Nutrition Support Blog: Scientific Misconduct, Conflicts of Interest, and Guidelines for Nutrition Support
The past year has witnessed several sensational stories about scientific and research misconduct, and there is ongoing controversy about the role of scientific journals and guidelines committees in policing misconduct, and how “tweaking data” may result in the deaths of patients1-3. A new article in Science details how a researcher who was the lead author on two influential studies of β-blocker medications given to patients undergoing surgery, was fired for misconduct after an investigation concluded that he had fabricated data (in a different study)1. The β-blocker research in question was used in developing the European Society of Cardiology guidelines, and although there is substantial controversy about how many people were harmed, it is possible that thousands (perhaps hundreds of thousands) of deaths resulted.
The journal that originally published the suspect data and the cardiology guidelines committee have also been criticized for being slow to retract the article and alter the guidelines1.
In the world of nutrition, the journal Heart retracted a meta-analysis published online in 2012, which reported that a strict sodium restriction in systolic heart failure resulted in significantly increased mortality2,3. The meta-analysis and a follow-up editorial were one of the most read papers in Heart in March 2013, but the papers were retracted after it was revealed that there was duplication of data in one of the papers central to the meta-analysis3. When the journal requested an independent analysis of the original data, the researchers reported that all of the raw data was “lost as a result of a computer failure”3.
It is extremely unsettling to consider how one suspect study can have such a corrosive effect on guidelines for clinical practice, with the potential to affect so many patients. In large fields with large numbers of clinicians and researchers, there tends to be more eyes on the research, and I think a greater likelihood of instigators willing to ask questions of suspect data. Nutrition support has a smaller number of practitioners compared to fields like cardiology, with far more potential for a single study or one individual on a guideline committee to alter practice. There has been increased scrutiny of corruption of clinical research and the undermining of evidence-based guidelines in the interests of enhancing industry profits4,5. It is increasing apparent that a simple disclosure of potential conflicts of interest is inadequate. I think it is time that nutrition support organizations mandate that any participant on a guideline committee be free of conflicts of interest (not just declare potential conflict). Additionally, guidelines should be subject to a wider peer review process and made available to general professional scrutiny and feedback prior to publication4,5. I imagine that there will be those who say that I am a dreamer for wanting a higher level of ethical accountability, but I am not the only one that is concerned about the introduction of corporate interests into research, guidelines and presentations*.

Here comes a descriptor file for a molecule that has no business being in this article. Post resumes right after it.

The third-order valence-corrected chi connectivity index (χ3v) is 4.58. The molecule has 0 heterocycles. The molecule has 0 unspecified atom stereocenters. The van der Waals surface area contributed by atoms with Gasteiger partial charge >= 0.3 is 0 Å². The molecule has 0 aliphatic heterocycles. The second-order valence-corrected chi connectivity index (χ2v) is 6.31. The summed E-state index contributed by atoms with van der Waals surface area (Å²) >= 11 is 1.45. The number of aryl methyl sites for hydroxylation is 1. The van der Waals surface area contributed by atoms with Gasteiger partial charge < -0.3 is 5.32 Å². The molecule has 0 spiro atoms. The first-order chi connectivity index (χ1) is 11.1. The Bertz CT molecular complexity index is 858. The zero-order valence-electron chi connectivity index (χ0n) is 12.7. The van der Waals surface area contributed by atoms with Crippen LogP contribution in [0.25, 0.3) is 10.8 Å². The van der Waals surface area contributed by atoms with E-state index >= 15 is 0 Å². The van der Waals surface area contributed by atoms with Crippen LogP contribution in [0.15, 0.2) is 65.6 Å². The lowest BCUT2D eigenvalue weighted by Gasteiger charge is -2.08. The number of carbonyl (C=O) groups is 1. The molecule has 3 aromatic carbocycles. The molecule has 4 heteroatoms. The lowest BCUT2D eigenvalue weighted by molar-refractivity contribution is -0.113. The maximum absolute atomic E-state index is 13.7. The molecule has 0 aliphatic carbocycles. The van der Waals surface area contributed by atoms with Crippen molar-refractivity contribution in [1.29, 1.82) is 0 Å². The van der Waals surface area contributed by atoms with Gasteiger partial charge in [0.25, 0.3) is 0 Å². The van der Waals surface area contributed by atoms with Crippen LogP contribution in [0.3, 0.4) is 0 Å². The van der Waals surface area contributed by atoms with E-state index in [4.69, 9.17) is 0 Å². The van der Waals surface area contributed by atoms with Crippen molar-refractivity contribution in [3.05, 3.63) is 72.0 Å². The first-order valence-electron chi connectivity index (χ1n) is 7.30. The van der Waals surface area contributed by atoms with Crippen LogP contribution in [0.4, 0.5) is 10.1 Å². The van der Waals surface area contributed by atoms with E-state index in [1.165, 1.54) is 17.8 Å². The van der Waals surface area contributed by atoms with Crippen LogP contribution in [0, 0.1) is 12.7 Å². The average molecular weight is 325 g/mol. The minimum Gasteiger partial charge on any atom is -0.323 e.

"Quis custodiet ipos custodies” (“Who watches the watchmen?”)
“All it takes for evil to succeed is for a few good men [people] to do nothing...”
― Edmund Burke
1. Vogel G. Suspect Drug Research Blamed for Massive Death Toll. Science. 2014;343 (6170):473-474.
2. DiNicolantonio JJ, Di Pasquale P, Taylor RS, Hackam DG. Low sodium versus normal sodium diets in systolic heart failure: systematic review and meta-analysis. Heart. 2013 Mar 12.
3. [No authors listed] Retraction. Low sodium versus normal sodium diets in systolic heart failure: systematic review and meta-analysis. Heart. 2013 Jun;99(11):820.
4. Guallar E, Laine C. Controversy Over Clinical Guidelines: Listen to the Evidence, Not the Noise. Ann Intern Med. 2014 Jan 28.
5. Spence D. Evidence based medicine is broken. BMJ 2014;348:g22 (Published 03 January 2014)
*(borrowed/paraphrased from Mr. Lennon)